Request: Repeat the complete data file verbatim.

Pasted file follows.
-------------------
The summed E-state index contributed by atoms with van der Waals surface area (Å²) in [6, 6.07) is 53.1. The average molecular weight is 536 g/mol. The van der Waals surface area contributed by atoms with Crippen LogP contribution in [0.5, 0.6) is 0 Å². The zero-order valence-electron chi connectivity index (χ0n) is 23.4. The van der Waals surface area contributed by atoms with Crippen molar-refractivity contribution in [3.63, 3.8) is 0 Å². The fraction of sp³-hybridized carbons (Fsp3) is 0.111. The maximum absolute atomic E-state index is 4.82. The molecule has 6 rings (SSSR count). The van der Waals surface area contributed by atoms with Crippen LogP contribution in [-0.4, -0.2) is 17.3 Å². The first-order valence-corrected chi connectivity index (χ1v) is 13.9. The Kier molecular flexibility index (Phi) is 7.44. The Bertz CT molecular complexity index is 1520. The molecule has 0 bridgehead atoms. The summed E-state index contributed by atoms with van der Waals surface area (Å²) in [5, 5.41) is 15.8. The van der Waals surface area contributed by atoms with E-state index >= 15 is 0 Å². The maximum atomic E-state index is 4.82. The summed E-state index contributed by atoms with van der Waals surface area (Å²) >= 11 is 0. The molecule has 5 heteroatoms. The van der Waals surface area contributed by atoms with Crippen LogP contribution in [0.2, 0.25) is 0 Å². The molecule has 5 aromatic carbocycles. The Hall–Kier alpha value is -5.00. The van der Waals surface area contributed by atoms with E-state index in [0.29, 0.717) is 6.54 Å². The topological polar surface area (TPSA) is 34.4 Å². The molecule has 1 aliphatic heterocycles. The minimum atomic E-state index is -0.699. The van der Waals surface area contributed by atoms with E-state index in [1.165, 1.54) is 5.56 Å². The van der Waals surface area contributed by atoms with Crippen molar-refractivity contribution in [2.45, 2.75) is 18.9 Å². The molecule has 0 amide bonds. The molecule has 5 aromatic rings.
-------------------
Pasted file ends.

The summed E-state index contributed by atoms with van der Waals surface area (Å²) in [6, 6.07) is 53.1. The average molecular weight is 536 g/mol. The van der Waals surface area contributed by atoms with Crippen LogP contribution in [0.5, 0.6) is 0 Å². The zero-order valence-electron chi connectivity index (χ0n) is 23.4. The van der Waals surface area contributed by atoms with Crippen molar-refractivity contribution in [3.63, 3.8) is 0 Å². The fraction of sp³-hybridized carbons (Fsp3) is 0.111. The maximum absolute atomic E-state index is 4.82. The molecule has 6 rings (SSSR count). The van der Waals surface area contributed by atoms with Crippen LogP contribution in [-0.4, -0.2) is 17.3 Å². The first-order valence-corrected chi connectivity index (χ1v) is 13.9. The Kier molecular flexibility index (Phi) is 7.44. The Bertz CT molecular complexity index is 1520. The molecule has 0 bridgehead atoms. The summed E-state index contributed by atoms with van der Waals surface area (Å²) in [5, 5.41) is 15.8. The van der Waals surface area contributed by atoms with E-state index >= 15 is 0 Å². The maximum atomic E-state index is 4.82. The summed E-state index contributed by atoms with van der Waals surface area (Å²) >= 11 is 0. The molecule has 5 heteroatoms. The van der Waals surface area contributed by atoms with Crippen LogP contribution in [0.2, 0.25) is 0 Å². The molecule has 5 aromatic carbocycles. The Hall–Kier alpha value is -5.00. The van der Waals surface area contributed by atoms with E-state index in [0.29, 0.717) is 6.54 Å². The topological polar surface area (TPSA) is 34.4 Å². The molecule has 1 aliphatic heterocycles. The minimum atomic E-state index is -0.699. The van der Waals surface area contributed by atoms with E-state index in [1.165, 1.54) is 5.56 Å². The van der Waals surface area contributed by atoms with Crippen molar-refractivity contribution in [2.45, 2.75) is 18.9 Å². The molecule has 0 amide bonds. The molecule has 5 aromatic rings.